B.L.U.F. The “new” argument from the state.
In June 2008, the Supreme Court issued their first Second Amendment ruling in nearly 80 years. They were asked
…whether a District of Columbia prohibition on the possession of usable handguns in the home violates the Second Amendment to the Constitution.—District of Columbia v. Heller, 467 U.S. 837, 2788 (2008) The District of Columbia generally prohibited the possession of handguns.
The law was set up such that each of the pieces was individually “acceptable” before the Court’s opinion. There was a law making it a crime to carry an unregistered firearm. Then the limits on who could register a handgun were such that almost nobody was ever allowed to register a firearm.
Before addressing the verbs “keep” and “bear,” we interpret their object: “Arms.” The 18th-century meaning is no different from the meaning today. The 1773 edition of Samuel Johnson’s dictionary defined “arms” as “weapons of offence, or armour of defence.” 1 Dictionary of the English Language 107 (4th ed.) (hereinafter Johnson). Timothy Cunningham’s important 1771 legal dictionary defined “arms” as “any thing that a man wears for his defence, or takes into his hands, or useth in wrath to cast at or strike another.” 1 A New and Complete Law Dictionary (1771); see also N. Webster, American Dictionary of the English Language (1828) (reprinted 1989) (hereinafter Webster) (similar).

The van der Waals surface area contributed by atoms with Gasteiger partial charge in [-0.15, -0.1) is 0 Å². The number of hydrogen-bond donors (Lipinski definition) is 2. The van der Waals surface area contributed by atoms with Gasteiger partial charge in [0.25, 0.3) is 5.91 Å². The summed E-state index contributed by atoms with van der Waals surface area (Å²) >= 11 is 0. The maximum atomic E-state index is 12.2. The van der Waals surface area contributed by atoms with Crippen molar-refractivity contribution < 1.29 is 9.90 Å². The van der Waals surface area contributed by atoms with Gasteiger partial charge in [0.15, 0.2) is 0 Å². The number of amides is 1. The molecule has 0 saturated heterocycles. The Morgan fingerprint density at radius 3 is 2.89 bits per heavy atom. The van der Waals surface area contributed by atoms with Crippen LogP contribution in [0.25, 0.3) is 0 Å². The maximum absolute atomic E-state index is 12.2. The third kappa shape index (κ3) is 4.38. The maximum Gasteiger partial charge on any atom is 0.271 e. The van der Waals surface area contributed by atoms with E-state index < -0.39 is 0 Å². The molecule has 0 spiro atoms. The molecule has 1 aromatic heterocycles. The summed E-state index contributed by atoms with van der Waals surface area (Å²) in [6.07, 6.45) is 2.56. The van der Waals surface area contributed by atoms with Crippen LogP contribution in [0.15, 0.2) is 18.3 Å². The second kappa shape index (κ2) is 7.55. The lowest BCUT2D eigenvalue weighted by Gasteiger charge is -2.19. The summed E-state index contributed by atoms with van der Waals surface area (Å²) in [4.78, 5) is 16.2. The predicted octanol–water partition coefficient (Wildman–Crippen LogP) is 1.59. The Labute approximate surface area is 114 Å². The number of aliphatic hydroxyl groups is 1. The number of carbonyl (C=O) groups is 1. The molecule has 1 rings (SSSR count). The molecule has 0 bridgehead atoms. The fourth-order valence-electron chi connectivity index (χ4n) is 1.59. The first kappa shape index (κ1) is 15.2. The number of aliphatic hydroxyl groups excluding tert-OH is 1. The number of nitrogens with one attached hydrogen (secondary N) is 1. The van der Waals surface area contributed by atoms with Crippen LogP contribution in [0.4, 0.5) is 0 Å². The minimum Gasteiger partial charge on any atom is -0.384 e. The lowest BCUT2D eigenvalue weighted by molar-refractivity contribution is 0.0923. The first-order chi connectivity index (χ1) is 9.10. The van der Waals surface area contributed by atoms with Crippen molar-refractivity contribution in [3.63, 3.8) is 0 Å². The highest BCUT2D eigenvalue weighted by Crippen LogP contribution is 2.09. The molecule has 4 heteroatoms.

—id. at 2791
This defines what an “arm” is. The Heller Court went on to say:
The term was applied, then as now, to weapons that were not specifically designed for military use and were not employed in a military capacity. For instance, Cunningham’s legal dictionary gave as an example of usage: “Servants and labourers shall use bows and arrows on Sundays, & c. and not bear other arms.” See also, e.g., An Act for the trial of Negroes, 1797 Del. Laws ch. XIII, § 6, p. 104, in 1 First Laws of the State of Delaware 102, 104 (J. Cushing ed.1981 (pt. 1)); see generally State v. Duke, 42 Tex. 455, 458 (1874) (citing decisions of state courts construing “arms”). Although one founding-era thesaurus limited “arms” (as opposed to “weapons”) to “instruments of offence generally made use of in war,” even that source stated that all firearms constituted “arms.” 1 J. Trusler, The Distinction Between Words Esteemed Synonymous in the English Language 37 (1794) (emphasis added).